There's no arguing that women didn't face a shortage of athletic opportunities in the 1950s, '60s, and early '70s. A year before Title IX's passage, only 294,015 girls played high school sports, compared to 3.7 million boys. "I was the classic tomboy growing up in middle America who played football, basketball, and baseball with my brothers and the neighborhood guys," recalls 50-year-old Mary Jo Kane, who teaches sports sociology at the University of Minnesota and directs the Tucker Center for Research on Women and Girls in Sport. "I lived to play those sports. But when I got to high school, there weren't teams available for me in those sports. So I did what a lot of girls in my generation did and started playing a more 'appropriate' sport, golf."
In the three decades since Title IX's passage, women's participation in school athletics has increased impressively. During the 1999-2000 school year, 2.7 million girls played high school sports, compared to 3.8 million boys, according to the National Federation of State High School Associations. In 1998-99, 148,803 women played NCAA sports, up from 80,040 16 years earlier.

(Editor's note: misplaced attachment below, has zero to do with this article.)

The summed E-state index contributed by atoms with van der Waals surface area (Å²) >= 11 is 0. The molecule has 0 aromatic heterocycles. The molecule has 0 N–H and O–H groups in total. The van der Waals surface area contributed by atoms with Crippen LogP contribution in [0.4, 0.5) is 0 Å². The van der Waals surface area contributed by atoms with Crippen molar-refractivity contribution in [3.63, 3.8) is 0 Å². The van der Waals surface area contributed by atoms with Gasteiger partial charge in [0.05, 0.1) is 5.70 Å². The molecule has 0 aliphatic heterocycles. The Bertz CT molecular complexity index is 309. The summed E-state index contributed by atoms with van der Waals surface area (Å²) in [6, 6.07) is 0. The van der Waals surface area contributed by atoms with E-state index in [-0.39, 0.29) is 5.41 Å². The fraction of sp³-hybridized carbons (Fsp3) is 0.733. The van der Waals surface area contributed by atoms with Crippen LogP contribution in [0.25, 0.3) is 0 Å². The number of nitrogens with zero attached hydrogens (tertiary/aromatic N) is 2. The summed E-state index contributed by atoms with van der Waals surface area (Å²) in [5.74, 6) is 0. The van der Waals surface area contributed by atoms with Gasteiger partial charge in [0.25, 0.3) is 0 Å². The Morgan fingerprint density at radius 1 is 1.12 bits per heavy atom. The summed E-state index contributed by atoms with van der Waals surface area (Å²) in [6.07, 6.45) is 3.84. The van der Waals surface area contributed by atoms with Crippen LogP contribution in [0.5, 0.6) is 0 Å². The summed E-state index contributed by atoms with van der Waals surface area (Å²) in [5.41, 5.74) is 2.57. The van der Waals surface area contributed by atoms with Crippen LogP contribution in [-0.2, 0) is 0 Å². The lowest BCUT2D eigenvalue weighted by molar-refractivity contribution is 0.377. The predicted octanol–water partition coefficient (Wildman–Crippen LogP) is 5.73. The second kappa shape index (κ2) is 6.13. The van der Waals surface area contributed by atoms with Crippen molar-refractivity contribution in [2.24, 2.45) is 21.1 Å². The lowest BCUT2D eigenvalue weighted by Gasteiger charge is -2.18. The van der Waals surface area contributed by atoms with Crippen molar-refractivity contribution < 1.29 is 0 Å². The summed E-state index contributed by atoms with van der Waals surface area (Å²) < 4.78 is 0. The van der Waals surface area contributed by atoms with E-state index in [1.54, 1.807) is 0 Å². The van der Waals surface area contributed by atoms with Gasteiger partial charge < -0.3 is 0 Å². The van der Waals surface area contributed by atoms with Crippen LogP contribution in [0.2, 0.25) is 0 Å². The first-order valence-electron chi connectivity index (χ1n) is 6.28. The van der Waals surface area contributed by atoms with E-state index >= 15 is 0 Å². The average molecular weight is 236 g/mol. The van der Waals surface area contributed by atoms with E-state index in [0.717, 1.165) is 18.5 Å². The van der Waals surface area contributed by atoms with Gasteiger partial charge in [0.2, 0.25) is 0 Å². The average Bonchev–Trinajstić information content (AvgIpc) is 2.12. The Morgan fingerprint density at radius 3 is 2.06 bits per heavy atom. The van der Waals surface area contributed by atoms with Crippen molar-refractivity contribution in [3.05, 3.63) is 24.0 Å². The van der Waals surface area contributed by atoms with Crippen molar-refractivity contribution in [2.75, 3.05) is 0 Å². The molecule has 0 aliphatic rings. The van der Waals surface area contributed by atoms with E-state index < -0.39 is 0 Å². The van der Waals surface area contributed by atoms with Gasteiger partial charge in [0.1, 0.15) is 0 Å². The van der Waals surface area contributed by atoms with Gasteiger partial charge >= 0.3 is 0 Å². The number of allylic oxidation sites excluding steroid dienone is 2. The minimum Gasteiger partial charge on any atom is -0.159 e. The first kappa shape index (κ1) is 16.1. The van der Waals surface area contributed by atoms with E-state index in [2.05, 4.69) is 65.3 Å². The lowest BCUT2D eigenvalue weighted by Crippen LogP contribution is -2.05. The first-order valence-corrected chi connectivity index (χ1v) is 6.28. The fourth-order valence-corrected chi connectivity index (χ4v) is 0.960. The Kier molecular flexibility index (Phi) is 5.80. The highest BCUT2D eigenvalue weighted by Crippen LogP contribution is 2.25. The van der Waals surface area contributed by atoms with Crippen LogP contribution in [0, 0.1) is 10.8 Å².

"In one generation, young girls have gone from hoping there is a team to hoping they can make the team. That's an incredible difference," says Kane, who credits Title IX and the hard work of women's sports activists for this change -- and who jokingly declares that she's never been a communist and still loves football. Women can now earn a living playing basketball in America. In 1999, the U.S. women's soccer team filled the Rose Bowl and captivated the country, beating China for a World Cup victory.
Still, Kane is frustrated with the pace of change. "Only 9 percent of Division I schools are in compliance," she says. "And that's 30 years after passage." Women still account for only about 35 percent of college athletes and garner less than a quarter of annual athletic operating and recruiting budgets.